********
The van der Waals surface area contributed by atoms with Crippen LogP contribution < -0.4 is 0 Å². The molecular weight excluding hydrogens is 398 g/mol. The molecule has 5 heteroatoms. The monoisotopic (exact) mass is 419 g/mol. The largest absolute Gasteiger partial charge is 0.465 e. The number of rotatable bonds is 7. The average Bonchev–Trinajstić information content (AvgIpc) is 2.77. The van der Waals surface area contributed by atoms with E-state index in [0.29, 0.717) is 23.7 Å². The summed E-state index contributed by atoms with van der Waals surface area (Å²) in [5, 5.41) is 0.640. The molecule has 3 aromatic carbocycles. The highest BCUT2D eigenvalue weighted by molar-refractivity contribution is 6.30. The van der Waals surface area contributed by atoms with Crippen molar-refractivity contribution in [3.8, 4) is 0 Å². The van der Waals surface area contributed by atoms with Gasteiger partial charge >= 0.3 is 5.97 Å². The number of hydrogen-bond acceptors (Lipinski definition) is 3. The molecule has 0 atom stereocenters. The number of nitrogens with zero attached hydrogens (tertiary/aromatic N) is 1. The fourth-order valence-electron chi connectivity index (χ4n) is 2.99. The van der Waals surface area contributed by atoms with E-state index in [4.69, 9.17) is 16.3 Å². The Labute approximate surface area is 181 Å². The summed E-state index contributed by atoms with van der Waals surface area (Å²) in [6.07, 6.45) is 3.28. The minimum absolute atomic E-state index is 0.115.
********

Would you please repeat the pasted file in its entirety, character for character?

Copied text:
The van der Waals surface area contributed by atoms with Crippen LogP contribution < -0.4 is 0 Å². The molecular weight excluding hydrogens is 398 g/mol. The molecule has 5 heteroatoms. The monoisotopic (exact) mass is 419 g/mol. The largest absolute Gasteiger partial charge is 0.465 e. The number of rotatable bonds is 7. The average Bonchev–Trinajstić information content (AvgIpc) is 2.77. The van der Waals surface area contributed by atoms with E-state index in [0.29, 0.717) is 23.7 Å². The summed E-state index contributed by atoms with van der Waals surface area (Å²) in [5, 5.41) is 0.640. The molecule has 3 aromatic carbocycles. The highest BCUT2D eigenvalue weighted by molar-refractivity contribution is 6.30. The van der Waals surface area contributed by atoms with Crippen molar-refractivity contribution in [3.8, 4) is 0 Å². The van der Waals surface area contributed by atoms with Gasteiger partial charge >= 0.3 is 5.97 Å². The number of hydrogen-bond acceptors (Lipinski definition) is 3. The molecule has 0 atom stereocenters. The number of nitrogens with zero attached hydrogens (tertiary/aromatic N) is 1. The fourth-order valence-electron chi connectivity index (χ4n) is 2.99. The van der Waals surface area contributed by atoms with E-state index in [4.69, 9.17) is 16.3 Å². The Labute approximate surface area is 181 Å². The summed E-state index contributed by atoms with van der Waals surface area (Å²) in [6.07, 6.45) is 3.28. The minimum absolute atomic E-state index is 0.115.